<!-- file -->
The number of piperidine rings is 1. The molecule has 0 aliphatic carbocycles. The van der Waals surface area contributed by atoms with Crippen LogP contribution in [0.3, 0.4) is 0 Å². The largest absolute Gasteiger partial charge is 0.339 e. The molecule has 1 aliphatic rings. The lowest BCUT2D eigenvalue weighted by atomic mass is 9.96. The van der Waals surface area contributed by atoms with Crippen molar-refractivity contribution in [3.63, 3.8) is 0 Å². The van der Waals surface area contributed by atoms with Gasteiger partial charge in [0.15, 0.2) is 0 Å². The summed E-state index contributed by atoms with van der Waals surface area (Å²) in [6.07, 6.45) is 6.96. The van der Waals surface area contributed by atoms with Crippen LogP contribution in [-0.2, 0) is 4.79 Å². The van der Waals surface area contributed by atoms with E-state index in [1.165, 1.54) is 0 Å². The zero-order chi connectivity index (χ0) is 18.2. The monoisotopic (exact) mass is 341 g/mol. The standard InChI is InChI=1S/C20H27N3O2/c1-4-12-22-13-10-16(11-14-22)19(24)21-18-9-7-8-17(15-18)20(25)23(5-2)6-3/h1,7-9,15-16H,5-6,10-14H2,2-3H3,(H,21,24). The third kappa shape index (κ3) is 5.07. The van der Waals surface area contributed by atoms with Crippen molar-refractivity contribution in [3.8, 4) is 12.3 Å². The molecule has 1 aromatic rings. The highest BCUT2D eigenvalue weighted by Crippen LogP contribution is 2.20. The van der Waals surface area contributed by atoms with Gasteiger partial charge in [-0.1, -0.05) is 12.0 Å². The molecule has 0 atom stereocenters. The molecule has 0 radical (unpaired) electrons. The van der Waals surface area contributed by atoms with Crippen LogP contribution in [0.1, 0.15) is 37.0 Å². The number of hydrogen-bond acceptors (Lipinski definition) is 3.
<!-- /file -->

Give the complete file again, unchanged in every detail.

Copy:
The number of piperidine rings is 1. The molecule has 0 aliphatic carbocycles. The van der Waals surface area contributed by atoms with Crippen LogP contribution in [0.3, 0.4) is 0 Å². The largest absolute Gasteiger partial charge is 0.339 e. The molecule has 1 aliphatic rings. The lowest BCUT2D eigenvalue weighted by atomic mass is 9.96. The van der Waals surface area contributed by atoms with Crippen molar-refractivity contribution in [3.63, 3.8) is 0 Å². The van der Waals surface area contributed by atoms with Gasteiger partial charge in [0.15, 0.2) is 0 Å². The summed E-state index contributed by atoms with van der Waals surface area (Å²) in [6.07, 6.45) is 6.96. The van der Waals surface area contributed by atoms with Crippen LogP contribution in [-0.2, 0) is 4.79 Å². The van der Waals surface area contributed by atoms with E-state index in [1.165, 1.54) is 0 Å². The zero-order chi connectivity index (χ0) is 18.2. The monoisotopic (exact) mass is 341 g/mol. The standard InChI is InChI=1S/C20H27N3O2/c1-4-12-22-13-10-16(11-14-22)19(24)21-18-9-7-8-17(15-18)20(25)23(5-2)6-3/h1,7-9,15-16H,5-6,10-14H2,2-3H3,(H,21,24). The third kappa shape index (κ3) is 5.07. The van der Waals surface area contributed by atoms with Crippen molar-refractivity contribution in [3.8, 4) is 12.3 Å². The molecule has 1 aromatic rings. The highest BCUT2D eigenvalue weighted by Crippen LogP contribution is 2.20. The van der Waals surface area contributed by atoms with Gasteiger partial charge in [-0.1, -0.05) is 12.0 Å². The molecule has 0 atom stereocenters. The molecule has 0 radical (unpaired) electrons. The van der Waals surface area contributed by atoms with Crippen LogP contribution in [0.1, 0.15) is 37.0 Å². The number of hydrogen-bond acceptors (Lipinski definition) is 3.